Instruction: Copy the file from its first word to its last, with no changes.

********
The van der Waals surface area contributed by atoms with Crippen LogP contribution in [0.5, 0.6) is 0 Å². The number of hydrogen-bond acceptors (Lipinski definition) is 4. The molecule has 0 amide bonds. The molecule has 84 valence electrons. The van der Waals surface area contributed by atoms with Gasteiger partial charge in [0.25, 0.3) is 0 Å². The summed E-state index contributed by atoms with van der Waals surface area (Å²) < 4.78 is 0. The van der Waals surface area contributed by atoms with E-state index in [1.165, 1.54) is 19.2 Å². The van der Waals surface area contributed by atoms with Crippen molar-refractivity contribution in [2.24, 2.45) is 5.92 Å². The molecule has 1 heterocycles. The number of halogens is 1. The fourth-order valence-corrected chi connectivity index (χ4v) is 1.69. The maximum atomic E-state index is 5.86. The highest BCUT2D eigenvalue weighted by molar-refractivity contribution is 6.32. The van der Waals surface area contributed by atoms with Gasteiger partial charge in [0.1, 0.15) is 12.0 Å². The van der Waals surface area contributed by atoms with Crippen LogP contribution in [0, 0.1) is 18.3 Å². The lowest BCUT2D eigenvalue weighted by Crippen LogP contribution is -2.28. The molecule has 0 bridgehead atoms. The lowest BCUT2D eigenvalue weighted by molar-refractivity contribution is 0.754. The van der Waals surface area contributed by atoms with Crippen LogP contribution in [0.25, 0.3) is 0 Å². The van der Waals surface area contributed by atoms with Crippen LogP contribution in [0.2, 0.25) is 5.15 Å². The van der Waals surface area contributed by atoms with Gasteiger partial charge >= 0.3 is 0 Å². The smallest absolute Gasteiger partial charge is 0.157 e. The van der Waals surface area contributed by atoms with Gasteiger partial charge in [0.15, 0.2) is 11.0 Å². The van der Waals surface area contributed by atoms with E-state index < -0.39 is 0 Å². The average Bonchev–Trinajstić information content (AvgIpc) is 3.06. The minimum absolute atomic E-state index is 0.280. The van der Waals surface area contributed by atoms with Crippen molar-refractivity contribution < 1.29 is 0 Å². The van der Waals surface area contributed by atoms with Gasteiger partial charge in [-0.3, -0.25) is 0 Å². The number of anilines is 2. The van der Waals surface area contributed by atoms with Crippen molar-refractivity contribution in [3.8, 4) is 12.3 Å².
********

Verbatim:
The van der Waals surface area contributed by atoms with Crippen LogP contribution in [0.5, 0.6) is 0 Å². The number of hydrogen-bond acceptors (Lipinski definition) is 4. The molecule has 0 amide bonds. The molecule has 84 valence electrons. The van der Waals surface area contributed by atoms with Gasteiger partial charge in [0.25, 0.3) is 0 Å². The summed E-state index contributed by atoms with van der Waals surface area (Å²) < 4.78 is 0. The van der Waals surface area contributed by atoms with E-state index in [1.165, 1.54) is 19.2 Å². The van der Waals surface area contributed by atoms with Crippen molar-refractivity contribution in [2.24, 2.45) is 5.92 Å². The molecule has 1 heterocycles. The number of halogens is 1. The fourth-order valence-corrected chi connectivity index (χ4v) is 1.69. The maximum atomic E-state index is 5.86. The highest BCUT2D eigenvalue weighted by molar-refractivity contribution is 6.32. The van der Waals surface area contributed by atoms with Gasteiger partial charge in [0.1, 0.15) is 12.0 Å². The van der Waals surface area contributed by atoms with Crippen LogP contribution in [0, 0.1) is 18.3 Å². The lowest BCUT2D eigenvalue weighted by Crippen LogP contribution is -2.28. The molecule has 0 bridgehead atoms. The lowest BCUT2D eigenvalue weighted by molar-refractivity contribution is 0.754. The van der Waals surface area contributed by atoms with Crippen LogP contribution in [0.25, 0.3) is 0 Å². The van der Waals surface area contributed by atoms with Crippen LogP contribution in [0.2, 0.25) is 5.15 Å². The van der Waals surface area contributed by atoms with Gasteiger partial charge >= 0.3 is 0 Å². The smallest absolute Gasteiger partial charge is 0.157 e. The van der Waals surface area contributed by atoms with Gasteiger partial charge in [0.15, 0.2) is 11.0 Å². The van der Waals surface area contributed by atoms with E-state index < -0.39 is 0 Å². The average Bonchev–Trinajstić information content (AvgIpc) is 3.06. The minimum absolute atomic E-state index is 0.280. The van der Waals surface area contributed by atoms with Crippen molar-refractivity contribution < 1.29 is 0 Å². The van der Waals surface area contributed by atoms with Gasteiger partial charge in [-0.3, -0.25) is 0 Å². The number of anilines is 2. The van der Waals surface area contributed by atoms with Crippen molar-refractivity contribution in [3.8, 4) is 12.3 Å².